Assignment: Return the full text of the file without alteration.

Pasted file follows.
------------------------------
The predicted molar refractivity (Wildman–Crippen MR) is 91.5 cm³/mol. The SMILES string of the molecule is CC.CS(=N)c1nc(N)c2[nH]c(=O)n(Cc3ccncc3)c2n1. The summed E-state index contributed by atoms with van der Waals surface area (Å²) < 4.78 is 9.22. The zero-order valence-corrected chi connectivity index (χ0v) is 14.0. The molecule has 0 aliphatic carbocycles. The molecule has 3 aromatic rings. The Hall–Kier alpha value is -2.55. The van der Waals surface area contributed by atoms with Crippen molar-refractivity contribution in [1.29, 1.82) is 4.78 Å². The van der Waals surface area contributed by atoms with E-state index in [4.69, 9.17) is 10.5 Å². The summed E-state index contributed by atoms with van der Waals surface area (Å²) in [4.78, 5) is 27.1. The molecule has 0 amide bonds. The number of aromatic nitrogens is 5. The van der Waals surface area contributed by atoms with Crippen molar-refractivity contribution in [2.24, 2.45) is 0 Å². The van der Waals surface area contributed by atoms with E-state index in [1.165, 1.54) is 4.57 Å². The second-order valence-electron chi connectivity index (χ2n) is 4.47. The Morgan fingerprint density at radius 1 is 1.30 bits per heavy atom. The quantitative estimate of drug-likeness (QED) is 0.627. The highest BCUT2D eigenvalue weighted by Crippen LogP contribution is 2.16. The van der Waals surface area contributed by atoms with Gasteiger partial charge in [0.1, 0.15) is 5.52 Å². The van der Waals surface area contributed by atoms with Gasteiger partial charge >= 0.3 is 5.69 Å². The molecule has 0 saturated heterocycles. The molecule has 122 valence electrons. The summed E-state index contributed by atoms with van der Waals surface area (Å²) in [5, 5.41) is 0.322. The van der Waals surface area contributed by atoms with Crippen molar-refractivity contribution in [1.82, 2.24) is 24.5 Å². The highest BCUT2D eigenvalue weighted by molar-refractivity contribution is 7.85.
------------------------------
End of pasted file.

The predicted molar refractivity (Wildman–Crippen MR) is 91.5 cm³/mol. The SMILES string of the molecule is CC.CS(=N)c1nc(N)c2[nH]c(=O)n(Cc3ccncc3)c2n1. The summed E-state index contributed by atoms with van der Waals surface area (Å²) < 4.78 is 9.22. The zero-order valence-corrected chi connectivity index (χ0v) is 14.0. The molecule has 0 aliphatic carbocycles. The molecule has 3 aromatic rings. The Hall–Kier alpha value is -2.55. The van der Waals surface area contributed by atoms with Crippen molar-refractivity contribution in [1.29, 1.82) is 4.78 Å². The van der Waals surface area contributed by atoms with E-state index in [4.69, 9.17) is 10.5 Å². The summed E-state index contributed by atoms with van der Waals surface area (Å²) in [4.78, 5) is 27.1. The molecule has 0 amide bonds. The number of aromatic nitrogens is 5. The van der Waals surface area contributed by atoms with Crippen molar-refractivity contribution in [2.24, 2.45) is 0 Å². The van der Waals surface area contributed by atoms with E-state index in [1.165, 1.54) is 4.57 Å². The second-order valence-electron chi connectivity index (χ2n) is 4.47. The Morgan fingerprint density at radius 1 is 1.30 bits per heavy atom. The quantitative estimate of drug-likeness (QED) is 0.627. The highest BCUT2D eigenvalue weighted by Crippen LogP contribution is 2.16. The van der Waals surface area contributed by atoms with Gasteiger partial charge in [0.1, 0.15) is 5.52 Å². The van der Waals surface area contributed by atoms with Gasteiger partial charge >= 0.3 is 5.69 Å². The molecule has 0 saturated heterocycles. The molecule has 122 valence electrons. The summed E-state index contributed by atoms with van der Waals surface area (Å²) in [5, 5.41) is 0.322. The van der Waals surface area contributed by atoms with Crippen molar-refractivity contribution in [1.82, 2.24) is 24.5 Å². The highest BCUT2D eigenvalue weighted by molar-refractivity contribution is 7.85.